After the ban on Tencent’s PUBG and Krafton’s BGMI, American mobile gaming major Zynga is working on a similar shooting game which is expected to be launched next year.

In a conversation with BusinessLine, Kishore Kichili, Country Head – India and Vice-President at Zynga, said that shooting games like PUBG and real money games are the two game genres that work well in the Indian market. However, the company does not want to venture into real money gaming. 

Talking about the monetisation of games, Kichili said that very few players in India spend money on Zynga games. Even globally, in any mobile game, about 95-97 per cent people are non-paying players. There is only a very small percentage who spend on games and for all the non-payers, the money is generated through advertising. 

“I would say in India the percentage of non-paying gamers is probably a bit higher. Because Indians’ consumer spending habits are not like that. So we are now looking at micro-pricing — which is to say that can we offer something for ₹9 instead of ₹99,” he added. 

A wholly-owned subsidiary of Take-Two Interactive Software, Zynga is known for developing games such as FarmVille, CSR Racing, Wizard of Oz Magic Match, and Wonka Slots, among others. Founded in 2007, Zynga is headquartered in California with locations in North America, Europe, and Asia. 

Gaming market in India

Zynga India was set up in 2010 at Bengaluru, which has now evolved into the largest location for the company in terms of employee headcount — grown to 500 in the past couple of years. Zynga India is composed of game teams and central teams that work on some of Zynga’s most-popular game franchises across mobile and web. About 70 per cent of India employees are working on the games and the rest on support functions.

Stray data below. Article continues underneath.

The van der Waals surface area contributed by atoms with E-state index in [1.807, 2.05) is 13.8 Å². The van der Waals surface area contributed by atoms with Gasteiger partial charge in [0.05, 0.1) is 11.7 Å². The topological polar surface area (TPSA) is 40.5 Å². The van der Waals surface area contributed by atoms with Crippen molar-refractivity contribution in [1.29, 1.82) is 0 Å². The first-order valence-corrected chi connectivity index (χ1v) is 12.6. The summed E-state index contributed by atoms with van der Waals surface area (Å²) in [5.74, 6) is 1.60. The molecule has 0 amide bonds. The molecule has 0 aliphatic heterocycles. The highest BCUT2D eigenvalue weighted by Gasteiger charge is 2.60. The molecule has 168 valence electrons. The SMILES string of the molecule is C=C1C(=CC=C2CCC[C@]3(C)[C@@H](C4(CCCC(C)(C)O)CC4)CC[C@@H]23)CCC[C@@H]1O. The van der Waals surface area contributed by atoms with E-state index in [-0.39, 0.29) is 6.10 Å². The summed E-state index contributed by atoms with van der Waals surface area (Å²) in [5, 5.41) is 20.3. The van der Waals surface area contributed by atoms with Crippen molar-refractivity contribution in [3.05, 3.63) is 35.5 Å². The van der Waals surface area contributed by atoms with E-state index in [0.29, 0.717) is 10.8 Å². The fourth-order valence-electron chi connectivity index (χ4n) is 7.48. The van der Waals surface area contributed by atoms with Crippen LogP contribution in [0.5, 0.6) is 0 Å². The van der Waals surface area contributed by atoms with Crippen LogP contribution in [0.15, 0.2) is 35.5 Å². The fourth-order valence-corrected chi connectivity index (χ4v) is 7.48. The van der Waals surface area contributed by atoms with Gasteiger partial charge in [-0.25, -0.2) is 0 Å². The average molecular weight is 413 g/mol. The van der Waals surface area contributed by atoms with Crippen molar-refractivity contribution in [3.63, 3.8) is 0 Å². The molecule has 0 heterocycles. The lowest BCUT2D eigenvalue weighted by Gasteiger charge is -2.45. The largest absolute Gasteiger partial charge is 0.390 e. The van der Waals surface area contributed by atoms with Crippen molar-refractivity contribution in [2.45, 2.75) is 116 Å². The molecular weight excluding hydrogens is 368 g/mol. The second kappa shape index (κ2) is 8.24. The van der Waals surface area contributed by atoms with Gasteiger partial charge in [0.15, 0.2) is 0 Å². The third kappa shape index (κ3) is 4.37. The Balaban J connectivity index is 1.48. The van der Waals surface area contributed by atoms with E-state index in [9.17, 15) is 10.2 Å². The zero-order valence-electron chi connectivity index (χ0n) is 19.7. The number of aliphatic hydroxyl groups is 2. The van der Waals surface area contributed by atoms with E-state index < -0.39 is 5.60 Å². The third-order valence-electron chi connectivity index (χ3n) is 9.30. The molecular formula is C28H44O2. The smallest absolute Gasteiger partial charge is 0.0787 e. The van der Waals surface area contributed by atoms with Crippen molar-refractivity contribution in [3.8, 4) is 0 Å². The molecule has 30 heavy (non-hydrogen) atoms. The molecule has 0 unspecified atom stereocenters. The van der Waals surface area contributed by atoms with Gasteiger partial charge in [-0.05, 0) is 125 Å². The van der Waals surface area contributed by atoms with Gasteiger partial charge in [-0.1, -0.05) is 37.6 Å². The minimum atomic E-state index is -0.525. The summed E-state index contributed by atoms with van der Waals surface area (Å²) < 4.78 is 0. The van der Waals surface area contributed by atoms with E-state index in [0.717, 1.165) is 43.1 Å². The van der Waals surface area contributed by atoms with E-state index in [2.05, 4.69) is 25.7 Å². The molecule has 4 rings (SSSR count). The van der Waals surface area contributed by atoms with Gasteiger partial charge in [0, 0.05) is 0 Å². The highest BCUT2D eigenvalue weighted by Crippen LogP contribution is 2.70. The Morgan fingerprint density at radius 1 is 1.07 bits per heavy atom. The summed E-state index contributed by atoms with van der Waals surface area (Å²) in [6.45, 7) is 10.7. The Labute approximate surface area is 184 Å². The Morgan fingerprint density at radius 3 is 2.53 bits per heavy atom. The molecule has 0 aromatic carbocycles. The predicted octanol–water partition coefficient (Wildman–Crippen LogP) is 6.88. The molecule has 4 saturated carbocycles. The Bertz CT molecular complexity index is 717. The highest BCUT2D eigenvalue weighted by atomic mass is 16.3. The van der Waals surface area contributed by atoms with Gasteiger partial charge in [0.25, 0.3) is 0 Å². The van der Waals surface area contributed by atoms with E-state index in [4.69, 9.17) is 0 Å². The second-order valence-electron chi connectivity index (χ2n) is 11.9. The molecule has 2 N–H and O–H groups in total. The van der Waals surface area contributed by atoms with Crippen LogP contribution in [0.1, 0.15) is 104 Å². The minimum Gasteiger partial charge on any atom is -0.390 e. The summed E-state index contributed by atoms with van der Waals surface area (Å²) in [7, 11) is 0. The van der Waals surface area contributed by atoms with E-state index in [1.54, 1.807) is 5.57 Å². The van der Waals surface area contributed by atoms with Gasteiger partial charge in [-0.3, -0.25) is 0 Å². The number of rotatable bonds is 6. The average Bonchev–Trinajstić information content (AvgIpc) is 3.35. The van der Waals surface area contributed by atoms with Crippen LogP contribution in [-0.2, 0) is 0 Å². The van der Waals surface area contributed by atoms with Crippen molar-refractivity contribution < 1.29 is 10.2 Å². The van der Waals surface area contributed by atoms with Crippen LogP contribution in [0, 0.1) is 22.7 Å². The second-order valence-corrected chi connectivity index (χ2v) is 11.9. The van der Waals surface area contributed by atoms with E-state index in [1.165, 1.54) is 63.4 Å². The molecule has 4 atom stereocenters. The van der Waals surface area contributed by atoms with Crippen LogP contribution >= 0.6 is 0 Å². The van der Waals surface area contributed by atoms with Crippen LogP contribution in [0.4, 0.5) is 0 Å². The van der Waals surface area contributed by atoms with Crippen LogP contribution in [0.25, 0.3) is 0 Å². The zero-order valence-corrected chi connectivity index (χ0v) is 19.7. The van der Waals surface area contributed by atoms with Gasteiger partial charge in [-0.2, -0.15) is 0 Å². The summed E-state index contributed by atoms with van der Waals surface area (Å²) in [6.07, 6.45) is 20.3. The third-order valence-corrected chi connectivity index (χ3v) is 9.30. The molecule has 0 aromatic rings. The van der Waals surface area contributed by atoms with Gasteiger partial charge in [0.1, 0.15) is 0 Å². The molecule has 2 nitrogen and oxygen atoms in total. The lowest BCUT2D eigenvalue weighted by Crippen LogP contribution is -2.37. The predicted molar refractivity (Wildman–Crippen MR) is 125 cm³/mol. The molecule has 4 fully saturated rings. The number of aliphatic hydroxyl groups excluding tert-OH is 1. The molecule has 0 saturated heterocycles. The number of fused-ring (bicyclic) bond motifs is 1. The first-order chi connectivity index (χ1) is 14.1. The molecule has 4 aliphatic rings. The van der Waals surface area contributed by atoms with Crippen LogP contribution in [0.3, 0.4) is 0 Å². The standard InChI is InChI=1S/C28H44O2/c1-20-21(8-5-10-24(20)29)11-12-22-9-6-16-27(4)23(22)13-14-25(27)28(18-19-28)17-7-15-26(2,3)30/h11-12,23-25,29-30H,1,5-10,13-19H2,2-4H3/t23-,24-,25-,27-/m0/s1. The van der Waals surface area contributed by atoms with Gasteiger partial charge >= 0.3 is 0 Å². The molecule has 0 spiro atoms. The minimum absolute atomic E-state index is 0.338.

Commenting on the potential of the gaming market in India, Kichili said, “Pandemic has opened the doors for more people to become gamers. There are over 400 million gamers in India, which means that there’s a huge market and it’s going to be a growing market. In addition to this, the government’s push on 5G, proliferation of high-end devices, and low internet data tariffs — make it prime time for gaming to leverage all of this and become a big sector in India.”

He added that India currently might not have spend-habits like that of global gaming audiences. But it ties to how much disposable income or discretionary income gamers have today. “Younger generation that is playing right now, I’m sure they will end up paying but it is a combination of factors that is going to come into play in the next 5-10 years. I hope that’s going to put India in a stage where Indian gaming would be as big as other parts of the world,” said Kichili.

Published on

September 07, 2022



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